Points of interest

  • Lawson’s Fork Creek, a tributary of the Pacolet River, was once known for its plentiful wildlife and crystal clear waters. Parks and woodlands line much of its banks (which lie entirely within Spartanburg County), and rocky shoals and natural waterfalls can be found throughout its course. It stretches from the northern end of the county to the eastern end, where it empties into the Pacolet.
  • The Cottonwood Trail is a walking trail located in the Edwin M. Griffin Nature Preserve that runs along part of Lawson’s Fork Creek. The trail includes picnic areas, a raised path over an extensive wetlands area and access to sporadic sandbars. Located just east of downtown, it is used frequently by cyclists, joggers and walkers. Since the Lawson's Fork floodplain is not suitable for development, wildlife populate the area. Larger animals that can be found here include white-tailed deer, raccoons, wild turkeys, pileated woodpeckers, mallard ducks, Canadian geese and snapping turtles.
  • Hatcher Garden and Woodland Preserve, located in the midst of an urban environment, is a welcome oasis of natural beauty. Retired social activist Harold Hatcher and his wife Josephine transformed an eroding gully into a thick woods and flower garden which now provides a haven for birds and other wildlife.

Early European settlers to this area included French fur trappers, English woodsmen, and Scots-Irish farmers. Few remnants survive from these early pioneering days, but traces can be found in the more rural areas of the county.

  • Walnut Grove Plantation, an 18th-century farmhouse, has been preserved by The Spartanburg County Historical Association. The site of a locally famous skirmish during the American Revolutionary War, it was the home of the Moore family. The plantation lies south of Spartanburg near the town of Roebuck, and is open to the public for tours and during annual festivals.
  • The Seay House, another 18th-century home, is a more typical representative of a pioneer home. Its single stone fireplace and simple construction were common traits of farmsteads from this period.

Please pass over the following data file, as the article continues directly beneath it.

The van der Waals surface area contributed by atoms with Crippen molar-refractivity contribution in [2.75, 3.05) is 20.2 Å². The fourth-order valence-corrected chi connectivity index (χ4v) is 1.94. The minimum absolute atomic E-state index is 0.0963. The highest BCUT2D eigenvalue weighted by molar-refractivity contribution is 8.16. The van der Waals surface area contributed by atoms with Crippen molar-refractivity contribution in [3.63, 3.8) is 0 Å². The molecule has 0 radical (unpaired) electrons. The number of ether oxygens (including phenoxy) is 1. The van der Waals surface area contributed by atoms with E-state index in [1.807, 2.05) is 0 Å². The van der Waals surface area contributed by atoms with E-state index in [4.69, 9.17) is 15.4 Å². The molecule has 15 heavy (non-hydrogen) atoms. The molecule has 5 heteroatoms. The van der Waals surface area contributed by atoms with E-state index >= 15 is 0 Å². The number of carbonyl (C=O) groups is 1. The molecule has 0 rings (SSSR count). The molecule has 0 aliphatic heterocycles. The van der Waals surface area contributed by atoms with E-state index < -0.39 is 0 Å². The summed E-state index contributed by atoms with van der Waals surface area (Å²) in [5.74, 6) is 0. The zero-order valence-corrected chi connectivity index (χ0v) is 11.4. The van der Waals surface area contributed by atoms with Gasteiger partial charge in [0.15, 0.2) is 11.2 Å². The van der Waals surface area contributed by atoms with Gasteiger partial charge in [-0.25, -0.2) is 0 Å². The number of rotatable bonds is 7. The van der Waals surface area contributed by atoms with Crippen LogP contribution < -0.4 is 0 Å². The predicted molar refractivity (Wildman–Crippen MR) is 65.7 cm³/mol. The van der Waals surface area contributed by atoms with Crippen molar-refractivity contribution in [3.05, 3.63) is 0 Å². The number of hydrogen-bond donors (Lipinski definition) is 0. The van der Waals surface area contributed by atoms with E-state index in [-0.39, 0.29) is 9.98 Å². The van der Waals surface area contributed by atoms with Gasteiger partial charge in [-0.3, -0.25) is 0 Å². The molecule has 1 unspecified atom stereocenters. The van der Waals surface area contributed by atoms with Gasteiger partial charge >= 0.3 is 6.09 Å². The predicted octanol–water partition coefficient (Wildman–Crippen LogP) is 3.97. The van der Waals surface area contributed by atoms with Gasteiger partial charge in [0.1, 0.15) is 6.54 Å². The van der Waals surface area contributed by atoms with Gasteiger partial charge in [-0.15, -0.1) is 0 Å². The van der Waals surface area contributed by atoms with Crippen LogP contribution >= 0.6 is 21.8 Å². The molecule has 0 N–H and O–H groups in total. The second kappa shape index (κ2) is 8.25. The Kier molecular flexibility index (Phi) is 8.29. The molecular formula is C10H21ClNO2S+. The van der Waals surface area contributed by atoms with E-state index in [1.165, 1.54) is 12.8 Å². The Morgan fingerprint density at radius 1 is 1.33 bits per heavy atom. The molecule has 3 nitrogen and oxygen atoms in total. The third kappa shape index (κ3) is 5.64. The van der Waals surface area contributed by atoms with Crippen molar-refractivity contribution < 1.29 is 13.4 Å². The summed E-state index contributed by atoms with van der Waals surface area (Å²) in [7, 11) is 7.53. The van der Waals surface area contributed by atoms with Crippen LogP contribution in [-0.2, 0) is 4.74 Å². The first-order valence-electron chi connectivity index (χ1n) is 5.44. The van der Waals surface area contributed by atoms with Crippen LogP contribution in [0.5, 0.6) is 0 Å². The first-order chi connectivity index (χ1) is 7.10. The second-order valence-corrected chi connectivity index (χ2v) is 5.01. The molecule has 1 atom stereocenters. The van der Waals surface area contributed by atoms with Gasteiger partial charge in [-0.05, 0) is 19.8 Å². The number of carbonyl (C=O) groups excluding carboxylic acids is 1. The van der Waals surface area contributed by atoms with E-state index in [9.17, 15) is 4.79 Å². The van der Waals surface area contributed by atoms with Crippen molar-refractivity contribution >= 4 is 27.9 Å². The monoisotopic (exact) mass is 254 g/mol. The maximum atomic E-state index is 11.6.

• The Price House, the third 18th-century home maintained by the Historical Association, is unique. Its sturdy Flemish-bond brick construction and three stories are less common in this area. By carefully examining the original inventory lists of the house, the Historical Association has been able to retrieve period pieces that approximate the original contents of the house.

First established in the 1780s as a courthouse village, Spartanburg may have been named for the Spartan regiment of the South Carolina militia. The city was incorporated in 1831, at the time of the 50th anniversary of the Battle of Cowpens, a pivotal fight of the American Revolution that took place only a few miles away. The city’s streets and architectural record reflect the changes of the 19th and 20th centuries.

  • Morgan Square, the city’s primary downtown hub, is the original courthouse village. It was founded adjacent to a small spring (now underground) on the western slope of a ridge, which forms the border of the Tyger and Pacolet River watersheds. The square's name derives from Daniel Morgan, the general who commanded the American forces at Cowpens. A statue of Morgan was placed in the square in 1881. The oldest existing buildings on Morgan Square date to the 1880s.